Protein Intake: How Much Protein Should You Eat per Day?

Key Points:

  • If you lift weights, your daily protein requirement rises. In the short term, this happens because your body needs more protein to repair itself after training. In the long term, it is because you need more protein to maintain your larger muscle mass.
  • The recommended dietary allowance (RDA) of protein is 0.8 g/kg bodyweight/day (g/kg/d). This intake is sufficient to maintain health and muscle mass in a non-training population.
  • If you are training to increase your strength and muscle mass, you are recommended a daily intake of 1.4–2.2 g/kg/d to maximize your gains.
  • A caloric deficit increases your protein needs further, and you can decrease your risk of muscle loss during a cut by increasing your protein intake by an additional 0.5 g/kg/d.
  • You can calculate your daily protein need with our protein calculator.

Protein is the building blocks of your body. Your hair, skin, hormones, blood, bones and – last but not least – muscles are all built from these chains of amino acids.

Today, it is well-established that increasing your protein intake from an average to optimal level can bring substantial extra gains from training. A 2018 systematic review and meta-analysis of 49 training studies found that participants who increased their daily protein intake from an average of 1.4 g/kg to 1.8 g/kg built 27% more fat-free mass and gained 9% more strength over 2–3 months than their counterparts in the control groups.1 For participants who had already trained for several years before the studies began, the effect of extra protein was even larger.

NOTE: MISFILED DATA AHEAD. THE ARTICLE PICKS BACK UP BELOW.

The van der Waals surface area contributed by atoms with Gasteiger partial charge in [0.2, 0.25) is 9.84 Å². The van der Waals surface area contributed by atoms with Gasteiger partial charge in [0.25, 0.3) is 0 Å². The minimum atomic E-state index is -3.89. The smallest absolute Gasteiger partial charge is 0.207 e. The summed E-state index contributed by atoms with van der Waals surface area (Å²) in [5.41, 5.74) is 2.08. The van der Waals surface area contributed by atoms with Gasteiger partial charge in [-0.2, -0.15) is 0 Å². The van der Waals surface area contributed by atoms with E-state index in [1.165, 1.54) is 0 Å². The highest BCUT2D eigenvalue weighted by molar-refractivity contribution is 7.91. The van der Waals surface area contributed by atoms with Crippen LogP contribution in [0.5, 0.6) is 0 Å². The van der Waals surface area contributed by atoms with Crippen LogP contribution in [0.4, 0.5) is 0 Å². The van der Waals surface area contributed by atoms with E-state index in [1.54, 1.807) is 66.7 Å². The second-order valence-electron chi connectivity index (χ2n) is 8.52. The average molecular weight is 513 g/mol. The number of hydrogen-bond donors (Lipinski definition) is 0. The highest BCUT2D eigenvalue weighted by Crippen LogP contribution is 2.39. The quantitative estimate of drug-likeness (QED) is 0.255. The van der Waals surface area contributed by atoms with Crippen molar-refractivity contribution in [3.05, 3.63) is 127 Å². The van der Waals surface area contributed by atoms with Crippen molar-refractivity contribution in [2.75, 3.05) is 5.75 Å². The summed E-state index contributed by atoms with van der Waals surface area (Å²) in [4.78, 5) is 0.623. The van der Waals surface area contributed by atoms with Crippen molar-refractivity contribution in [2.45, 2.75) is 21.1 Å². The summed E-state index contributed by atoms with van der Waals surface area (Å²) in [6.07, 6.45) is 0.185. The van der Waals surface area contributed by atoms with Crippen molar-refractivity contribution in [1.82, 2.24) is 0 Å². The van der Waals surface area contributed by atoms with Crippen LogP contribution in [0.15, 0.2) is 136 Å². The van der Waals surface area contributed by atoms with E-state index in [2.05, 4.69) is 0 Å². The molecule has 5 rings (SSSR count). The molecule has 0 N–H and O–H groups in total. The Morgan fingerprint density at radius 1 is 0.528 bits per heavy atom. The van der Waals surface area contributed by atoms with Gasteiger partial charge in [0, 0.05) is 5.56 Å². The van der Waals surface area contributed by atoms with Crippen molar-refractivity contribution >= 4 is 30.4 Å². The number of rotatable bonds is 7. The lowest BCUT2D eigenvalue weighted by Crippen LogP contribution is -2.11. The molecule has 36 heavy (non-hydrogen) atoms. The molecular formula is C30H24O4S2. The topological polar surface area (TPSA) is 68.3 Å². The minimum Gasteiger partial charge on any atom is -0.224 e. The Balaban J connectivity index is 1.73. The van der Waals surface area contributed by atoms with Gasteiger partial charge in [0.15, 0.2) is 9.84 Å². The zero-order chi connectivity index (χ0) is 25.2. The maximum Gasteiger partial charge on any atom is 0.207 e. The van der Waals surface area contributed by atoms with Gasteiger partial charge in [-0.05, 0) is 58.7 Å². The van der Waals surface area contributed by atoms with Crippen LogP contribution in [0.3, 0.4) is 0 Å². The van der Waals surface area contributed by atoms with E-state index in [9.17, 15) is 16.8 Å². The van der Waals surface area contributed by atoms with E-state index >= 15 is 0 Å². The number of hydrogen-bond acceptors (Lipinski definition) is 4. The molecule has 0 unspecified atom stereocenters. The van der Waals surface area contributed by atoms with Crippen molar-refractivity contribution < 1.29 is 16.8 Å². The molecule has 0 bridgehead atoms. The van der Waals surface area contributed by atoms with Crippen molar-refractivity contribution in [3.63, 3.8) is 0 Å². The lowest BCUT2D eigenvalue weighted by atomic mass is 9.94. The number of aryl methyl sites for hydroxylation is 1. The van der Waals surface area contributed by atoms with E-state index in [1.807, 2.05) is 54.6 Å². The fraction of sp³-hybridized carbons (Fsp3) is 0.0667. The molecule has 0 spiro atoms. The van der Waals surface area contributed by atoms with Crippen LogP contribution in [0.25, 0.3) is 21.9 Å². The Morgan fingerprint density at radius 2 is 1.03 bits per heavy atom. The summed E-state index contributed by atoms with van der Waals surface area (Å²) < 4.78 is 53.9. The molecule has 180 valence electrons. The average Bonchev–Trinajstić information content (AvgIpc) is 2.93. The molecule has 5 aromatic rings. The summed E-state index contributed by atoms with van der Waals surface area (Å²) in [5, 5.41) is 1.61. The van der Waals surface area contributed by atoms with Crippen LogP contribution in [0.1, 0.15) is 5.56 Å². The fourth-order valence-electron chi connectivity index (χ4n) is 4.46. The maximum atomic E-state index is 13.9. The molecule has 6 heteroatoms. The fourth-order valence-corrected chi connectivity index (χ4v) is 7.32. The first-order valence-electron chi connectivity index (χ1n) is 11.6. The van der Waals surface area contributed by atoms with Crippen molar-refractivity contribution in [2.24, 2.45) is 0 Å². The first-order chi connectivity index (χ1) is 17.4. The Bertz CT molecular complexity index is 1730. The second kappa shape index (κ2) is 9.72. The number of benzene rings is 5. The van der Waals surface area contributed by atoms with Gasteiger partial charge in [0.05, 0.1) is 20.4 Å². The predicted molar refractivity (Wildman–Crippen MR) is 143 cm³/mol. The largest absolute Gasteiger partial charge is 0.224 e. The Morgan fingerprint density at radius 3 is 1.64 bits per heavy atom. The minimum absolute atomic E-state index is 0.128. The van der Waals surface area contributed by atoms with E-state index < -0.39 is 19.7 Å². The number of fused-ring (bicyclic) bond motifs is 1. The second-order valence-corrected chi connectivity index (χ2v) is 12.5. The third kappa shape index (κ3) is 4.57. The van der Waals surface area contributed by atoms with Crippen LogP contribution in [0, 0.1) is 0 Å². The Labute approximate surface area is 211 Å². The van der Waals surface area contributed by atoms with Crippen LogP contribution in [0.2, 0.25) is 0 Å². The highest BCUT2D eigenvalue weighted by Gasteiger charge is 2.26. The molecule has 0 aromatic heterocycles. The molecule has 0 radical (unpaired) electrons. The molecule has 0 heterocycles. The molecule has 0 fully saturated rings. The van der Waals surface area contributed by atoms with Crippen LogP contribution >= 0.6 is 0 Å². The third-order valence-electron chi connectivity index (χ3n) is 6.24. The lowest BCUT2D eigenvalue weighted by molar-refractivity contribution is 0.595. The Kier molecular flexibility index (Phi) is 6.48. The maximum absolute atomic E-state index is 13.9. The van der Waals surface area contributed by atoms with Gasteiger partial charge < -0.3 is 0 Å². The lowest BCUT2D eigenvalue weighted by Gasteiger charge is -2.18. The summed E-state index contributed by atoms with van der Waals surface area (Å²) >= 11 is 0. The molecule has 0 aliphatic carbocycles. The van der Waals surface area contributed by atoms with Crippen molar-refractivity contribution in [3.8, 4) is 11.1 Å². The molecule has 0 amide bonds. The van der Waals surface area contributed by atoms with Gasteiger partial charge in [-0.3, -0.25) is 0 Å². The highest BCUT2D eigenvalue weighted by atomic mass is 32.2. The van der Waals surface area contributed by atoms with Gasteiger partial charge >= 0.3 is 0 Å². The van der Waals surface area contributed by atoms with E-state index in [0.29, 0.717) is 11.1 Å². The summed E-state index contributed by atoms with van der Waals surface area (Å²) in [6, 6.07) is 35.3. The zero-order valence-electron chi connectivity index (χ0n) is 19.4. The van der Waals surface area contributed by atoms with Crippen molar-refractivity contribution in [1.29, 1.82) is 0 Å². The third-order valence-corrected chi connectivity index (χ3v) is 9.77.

How Much Protein Do You Need?

If you don’t care about the details and just want to know how much protein you should eat, go ahead and use our protein calculator here. Otherwise, read on.

A number of previous studies, summarized in a report from the World Health Organization, have found that healthy adults on average needs to consume a minimum of 0.6 g protein per day if they are to avoid adverse health effects.2 However, that’s on average, meaning it is only enough for about 50% of the population. The amount of protein that seems to be enough for 97.5% of the population is instead 0.8 g/kg/day.